Well my guilty pleasure in MonopolyNews is that I love the good soap opera we have here. Not only do we have a few eccentric characters, we have virtually nothing but eccentric CEOs and others doing inexplicable things just to entertain us (and maybe score a quick billion $$$).
Ok, before I talk about the real issues, lets just face the facts... if a burgler were to break into your house and steal everything, get caught, and hire Boies to defend himself, you'd have to be worried YOU were going to go to jail. Having said that, he lost Napster and he lost Gore and didn't finish off Microsoft, but it's a factor.
SCO's linux and GPL
SCO's case against IBM is actually hard to guage because it's about trade secrets and who know what was in the NDA between SCO and IBM? We don't. Maybe IBM screwed up? I doubt it, but maybe. On the other hand, what about the linux distributions. Well, one argument is that since SCO has shipped linux itself (both as Caldera, pre-SCO purchase, and as SCO after the name change), and done so under the GPL. Of course, this is why Boies has had SCO stop shipping Linux. Their argument will be they stopped shipping more or less when they found out about the problem, thus they will say they never willingly shipped their IP under the GPL. If they did ship their code under GPL, after all, they would not be able to ask for a fee even for patented IP, they would not be able to sue IBM, probably, because these are not trade secrets once they are distributed under GPL for all to see. As I say, they have dealt with this by stopping their sale of Linux.
HOWEVER: they have promised to indemnify their own linux customers. But this means their customers can use linux, which SCO says has their IP in it, under the GPL (the only legal way to legally ship linux). That means SCO has and is willingly distributing their code under GPL.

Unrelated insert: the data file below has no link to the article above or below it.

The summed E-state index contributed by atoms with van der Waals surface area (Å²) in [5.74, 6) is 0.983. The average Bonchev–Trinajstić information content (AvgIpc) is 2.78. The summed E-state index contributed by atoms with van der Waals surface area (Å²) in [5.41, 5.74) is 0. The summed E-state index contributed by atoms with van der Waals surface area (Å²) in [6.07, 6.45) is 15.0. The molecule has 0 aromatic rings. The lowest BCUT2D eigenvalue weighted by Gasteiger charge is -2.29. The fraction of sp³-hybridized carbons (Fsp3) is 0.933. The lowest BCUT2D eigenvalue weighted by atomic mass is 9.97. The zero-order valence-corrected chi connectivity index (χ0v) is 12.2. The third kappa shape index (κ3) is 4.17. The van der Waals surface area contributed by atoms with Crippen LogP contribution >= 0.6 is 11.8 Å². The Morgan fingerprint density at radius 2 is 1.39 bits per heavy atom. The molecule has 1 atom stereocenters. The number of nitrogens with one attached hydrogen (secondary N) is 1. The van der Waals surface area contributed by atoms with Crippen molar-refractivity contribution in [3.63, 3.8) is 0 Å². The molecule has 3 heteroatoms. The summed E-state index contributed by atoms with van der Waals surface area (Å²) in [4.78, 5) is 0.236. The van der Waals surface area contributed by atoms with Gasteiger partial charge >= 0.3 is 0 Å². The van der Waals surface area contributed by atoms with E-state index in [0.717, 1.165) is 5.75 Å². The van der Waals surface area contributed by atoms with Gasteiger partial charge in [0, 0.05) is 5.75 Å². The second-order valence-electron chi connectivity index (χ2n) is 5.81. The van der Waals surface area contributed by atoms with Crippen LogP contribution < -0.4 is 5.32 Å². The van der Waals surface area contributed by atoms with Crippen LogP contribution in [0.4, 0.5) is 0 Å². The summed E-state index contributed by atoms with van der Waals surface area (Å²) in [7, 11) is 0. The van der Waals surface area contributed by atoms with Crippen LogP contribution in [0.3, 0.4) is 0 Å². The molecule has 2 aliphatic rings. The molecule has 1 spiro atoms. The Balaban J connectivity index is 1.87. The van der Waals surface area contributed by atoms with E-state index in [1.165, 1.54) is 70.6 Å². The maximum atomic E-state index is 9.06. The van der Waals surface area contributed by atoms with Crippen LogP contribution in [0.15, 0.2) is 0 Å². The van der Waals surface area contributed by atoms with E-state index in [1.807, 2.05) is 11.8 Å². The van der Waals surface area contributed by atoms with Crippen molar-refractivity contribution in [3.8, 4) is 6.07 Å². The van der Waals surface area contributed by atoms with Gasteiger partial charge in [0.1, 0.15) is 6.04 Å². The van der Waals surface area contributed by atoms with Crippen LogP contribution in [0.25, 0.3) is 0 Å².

This trademark is owned by OpenGroup, the patents SCO hold re: Unix are expired, the source code of AT&T Unix is not in use. They are acting as if they own the concept Unix, so it's funny in a this-case-is-a-word-game sort of way that OpenGroup owns that trademark. It might be helpful if SCO lost the right to use "Unix".
When a company really thinks you are using their IP, the first thing is to get you to stop. They want that. They tell you how to stop, where the offending code is. SCO hasn't done this yet, but one would think they would do so right away. This makes SCO look like it doesn't want the IP protected, it wants the damages it hopes to collect protected. That may be understandable, but wrong headed, to get damages you have to inform Redhat, for example, so they can do something. Consider, if SCO was innocently shipping their own IP illegally, certainly Redhat is just as innocent and needs specific information. Given that information Redhat, if it believed the claim, would have to stop shipping linux until they could clean the code.
It's a war of words. I think the most interesting part is the relation to GPL as a viral license... really, it's proprietary IP that is viral, a few tiny lines of it might have slipped into the GPL and the whole OSS world is going to catch a cold. I think it'll recover, but there is no denying it's a viral attack. It unthinkable that GPL code would accidently be included into a commercial product, and if it was, that would probably be portrayed as a rogue employee, but that proprietary IP might slip into GPLed code, that's easier to imagine, and that is probably the real issue this should raise for us.